Fletcher (2010) suggests that neoliberalism is a “general strategy of governing human action” (171), or a way of ‘conducting conduct’ (Foucault 2008; Fletcher 2010, 173). In other words, neoliberalism is not just an argument, but also a strategy for reworking societies’ perception of, and relationship to, the non-human world (McCarthy and Prudham 2004; Heynen et al. 2007). Since, at the outset, environmental concerns are often seen in opposition to development, fracking proponents must co-opt, define, and control the meaning of environmental resources. This first means redefining the value of water as an economic input, so that its degradation makes sense in a broader benefit/cost framework. Thus the hydro-social cycle is less a relationship between people and water, but rather a commodity that can be monetized for global markets (Finewood and Porter 2010). One can observe the effectiveness of such a practice through the sacrifices that individuals are expected to make for their – and the nation's – economic future. In other words, people must exchange their noneconomic resources for economic resources, as if they were simply interchangeable.
In this scenario, firms are the legitimate source of knowledge and information. Neoliberal approaches to environmental governance suggest “rolling back” environmental regulations (Peck and Tickell 2002), tacitly celebrating the knowledge and experience of private industry. In this case, with a lack of funding for regulatory agencies and a general disdain for environmental concerns when framed as opposing economic development, a knowledge vacuum is created for oil and gas firms to fill. Firms become the de facto expertise on the environmental impacts of fracking as well as the expert counterpoint to anti-fracking voices. In addition, as the fracking process happens up to a mile under the surface of the ground, in largely inaccessible and rural areas, and often on private property, the full spatial and temporal impacts of the process occur largely out-of-sight, leaving stakeholders very few alternatives but to seek information from oil and gas firms.
Finally, as the neoliberalization of the hydro-social cycle becomes taken-for-granted, or common sense, those who speak up for water resources as a human/non-human right are increasingly marginalized. The refrain of environmentalists as “anti-jobs,”“being out of touch with reality,” and/or “prioritizing nature over people” has become relatively common trope in U.S. society. Even those who may not consider themselves environmentalists, but seek to advocate for regional environmental resources, are marginalized within the broader debate. Further, not only does this tactic set the discursive stage for a rational group of economically minded people versus irrational environmentalists (i.e., economy versus the environment), but it also uses environmental perception as an arena for political and economic projects (Heynen et al. 2007, 12). Thus the legitimacy of a neoliberal environment discourse is reinforced while delegitimizing alternatives.
Thus far we have argued that multi-scale neoliberal discourses do more than obfuscate comprehensive understandings of the impacts of fracking on water resources. They also create a way of conducting conduct that normalizes the impacts fracking has on water resources. In this vein of thinking, Castree (2003) has asked, why should we care about the capitalization of nature? We contend that the socio-environmental risks of fracking are potentially high and it is largely rural communities who are vulnerable to these risks. At the same time, these communities must make land use decisions based on incomplete and competing forms of knowledge. One or our goals is to bring attention to the potential impacts of fracking and to develop a better understanding of the ways stakeholders perceive costs and benefits in order to make land use decisions.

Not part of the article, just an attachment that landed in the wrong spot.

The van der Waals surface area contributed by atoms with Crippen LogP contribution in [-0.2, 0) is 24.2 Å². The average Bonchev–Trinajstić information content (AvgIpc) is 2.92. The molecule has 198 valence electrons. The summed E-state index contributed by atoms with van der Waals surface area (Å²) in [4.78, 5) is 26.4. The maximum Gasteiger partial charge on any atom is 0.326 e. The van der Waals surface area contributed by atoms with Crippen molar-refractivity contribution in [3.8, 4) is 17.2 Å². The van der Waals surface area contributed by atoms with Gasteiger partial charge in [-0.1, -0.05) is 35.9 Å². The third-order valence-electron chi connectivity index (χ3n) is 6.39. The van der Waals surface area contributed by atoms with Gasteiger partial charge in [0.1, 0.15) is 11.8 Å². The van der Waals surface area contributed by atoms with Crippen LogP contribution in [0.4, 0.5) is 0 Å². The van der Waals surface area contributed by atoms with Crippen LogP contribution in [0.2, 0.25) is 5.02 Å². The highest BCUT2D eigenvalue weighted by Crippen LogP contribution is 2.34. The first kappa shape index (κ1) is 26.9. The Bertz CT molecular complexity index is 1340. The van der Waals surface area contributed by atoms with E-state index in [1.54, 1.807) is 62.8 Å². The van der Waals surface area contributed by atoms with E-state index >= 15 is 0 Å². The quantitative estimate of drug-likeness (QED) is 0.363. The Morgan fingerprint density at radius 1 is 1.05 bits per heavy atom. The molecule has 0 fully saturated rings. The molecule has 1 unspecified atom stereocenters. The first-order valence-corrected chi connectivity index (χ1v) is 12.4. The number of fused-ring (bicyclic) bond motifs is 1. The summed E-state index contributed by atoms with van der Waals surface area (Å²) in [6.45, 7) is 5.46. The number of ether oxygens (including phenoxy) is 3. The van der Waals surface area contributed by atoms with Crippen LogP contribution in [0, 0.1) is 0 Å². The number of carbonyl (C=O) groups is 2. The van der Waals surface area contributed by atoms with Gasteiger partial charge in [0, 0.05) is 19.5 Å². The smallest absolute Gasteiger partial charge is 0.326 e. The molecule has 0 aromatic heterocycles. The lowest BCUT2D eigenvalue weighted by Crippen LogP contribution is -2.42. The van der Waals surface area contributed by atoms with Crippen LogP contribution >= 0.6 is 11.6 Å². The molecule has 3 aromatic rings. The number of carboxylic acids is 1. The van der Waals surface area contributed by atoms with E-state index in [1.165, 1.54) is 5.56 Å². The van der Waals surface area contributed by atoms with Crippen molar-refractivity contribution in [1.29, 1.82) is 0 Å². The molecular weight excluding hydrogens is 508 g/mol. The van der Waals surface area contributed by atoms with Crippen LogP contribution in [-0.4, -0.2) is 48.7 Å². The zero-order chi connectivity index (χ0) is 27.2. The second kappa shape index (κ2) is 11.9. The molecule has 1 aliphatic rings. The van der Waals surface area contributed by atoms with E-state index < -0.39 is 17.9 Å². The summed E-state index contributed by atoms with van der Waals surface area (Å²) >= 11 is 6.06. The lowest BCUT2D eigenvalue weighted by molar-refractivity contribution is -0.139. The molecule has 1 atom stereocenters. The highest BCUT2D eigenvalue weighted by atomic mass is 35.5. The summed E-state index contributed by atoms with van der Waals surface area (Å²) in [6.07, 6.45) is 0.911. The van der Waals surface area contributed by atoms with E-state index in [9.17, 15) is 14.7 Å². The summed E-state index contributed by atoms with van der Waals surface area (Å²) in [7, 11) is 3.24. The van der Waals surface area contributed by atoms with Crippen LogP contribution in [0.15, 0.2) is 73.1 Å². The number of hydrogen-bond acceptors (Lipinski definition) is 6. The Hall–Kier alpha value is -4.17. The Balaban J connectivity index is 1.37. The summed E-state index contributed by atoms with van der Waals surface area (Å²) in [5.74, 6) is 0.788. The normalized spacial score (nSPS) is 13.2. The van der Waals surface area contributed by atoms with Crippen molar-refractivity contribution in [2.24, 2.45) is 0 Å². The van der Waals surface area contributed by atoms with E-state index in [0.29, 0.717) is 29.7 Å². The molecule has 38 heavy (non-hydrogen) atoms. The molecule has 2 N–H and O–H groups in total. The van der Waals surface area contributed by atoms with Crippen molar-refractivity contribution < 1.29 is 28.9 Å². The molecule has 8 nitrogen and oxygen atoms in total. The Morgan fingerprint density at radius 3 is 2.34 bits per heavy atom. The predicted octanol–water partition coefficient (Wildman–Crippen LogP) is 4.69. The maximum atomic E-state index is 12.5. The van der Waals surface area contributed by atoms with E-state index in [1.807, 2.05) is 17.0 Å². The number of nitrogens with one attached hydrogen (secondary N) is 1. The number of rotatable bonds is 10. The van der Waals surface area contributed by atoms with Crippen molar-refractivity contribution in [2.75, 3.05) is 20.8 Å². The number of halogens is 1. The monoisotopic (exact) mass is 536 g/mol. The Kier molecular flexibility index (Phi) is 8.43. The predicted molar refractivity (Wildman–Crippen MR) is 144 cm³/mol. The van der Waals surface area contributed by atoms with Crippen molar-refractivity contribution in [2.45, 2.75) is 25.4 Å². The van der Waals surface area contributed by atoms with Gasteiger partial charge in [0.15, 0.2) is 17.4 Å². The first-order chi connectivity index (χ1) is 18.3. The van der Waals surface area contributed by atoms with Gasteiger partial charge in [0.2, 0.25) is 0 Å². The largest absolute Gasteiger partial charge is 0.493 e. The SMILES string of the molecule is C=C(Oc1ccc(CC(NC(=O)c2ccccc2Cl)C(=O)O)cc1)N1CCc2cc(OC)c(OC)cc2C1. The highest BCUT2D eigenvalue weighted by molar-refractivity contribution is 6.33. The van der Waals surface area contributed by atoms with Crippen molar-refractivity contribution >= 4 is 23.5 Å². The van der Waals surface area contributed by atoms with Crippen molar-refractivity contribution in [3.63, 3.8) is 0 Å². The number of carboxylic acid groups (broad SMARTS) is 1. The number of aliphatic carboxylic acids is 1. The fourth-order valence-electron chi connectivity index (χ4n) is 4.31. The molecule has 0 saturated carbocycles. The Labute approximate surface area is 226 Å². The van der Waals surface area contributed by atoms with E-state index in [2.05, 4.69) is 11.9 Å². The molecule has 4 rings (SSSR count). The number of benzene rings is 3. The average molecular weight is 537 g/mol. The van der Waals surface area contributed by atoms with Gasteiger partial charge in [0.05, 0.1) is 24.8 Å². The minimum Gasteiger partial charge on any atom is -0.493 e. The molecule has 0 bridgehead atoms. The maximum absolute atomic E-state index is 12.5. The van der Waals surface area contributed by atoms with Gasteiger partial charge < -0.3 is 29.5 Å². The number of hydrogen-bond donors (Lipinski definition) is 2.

But more broadly, we are interested in contributing to a context-specific analysis of the ways neoliberalism is (re)defining the relationships between people and the non-human world. As market approaches to environmental regulation become a more accepted, and perhaps a dominant part of governance strategy (See Anderson and Leal 2001), places like northeastern PA are, “written off for environmental destruction in the name of a higher purpose, such as the national interest” (Scott 2010, 31). These “sacrifice zones” assume an ecological disconnect between people and their environment, normalizing environmental degradation in some places while protecting others, and also assume no alternative uses of land or energy resources. This can be viewed as a form of remote environmental exploitation and brutality where the scalar issues make these sacrifice zones almost invisible to the larger nation and world. We feel that these struggles to (re)define the nature/society relationship is about the power to ensure capital flows into specific hands, which will likely result in greater costs to other people and their environments. Formally investigating and deconstructing pro-fracking discourses is part of an ongoing project to come to terms with the realities involved with the transformation of the hydro-social cycle and with the water-energy nexus, and to strive for a more equitable future.
We would like to thank Yan Lin, Beth Kinne, and Dustin Pollard for helping us with regional guidance, knowledge, and research assistance. Also, our gratitude goes out to the anonymous group of stakeholders who provided perspective and concerns about changes within their communities.
Author Bios and Contact Information
Michael H. Finewood is an Assistant Professor of Sustainability at Chatham University's School of Sustainability and the Environment in Pittsburgh, Pennsylvania. His research interests include environmental health, economic development, and environmental justice with a focus on the political ecology of the global north. In addition to natural gas research in Pennsylvania and New York, he has worked on issues related to sustainability, amenity migration, and sea level rise in South Carolina and Virginia. He can be reached at firstname.lastname@example.org.
Laura J. Stroup is an Assistant Professor of Environmental Studies at St. Michael's College in Colchester, VT. Her specializations include water resources and their management in the U.S., physical geography, and environmental policy. Previous research projects examined the ways community greenways can be used as tools for students to better understand human-environment interactions and how diverse water managers and stakeholders across the U.S. adapt their water management practices to climate variability and change. She can be reached at LStroup@smcvt.edu.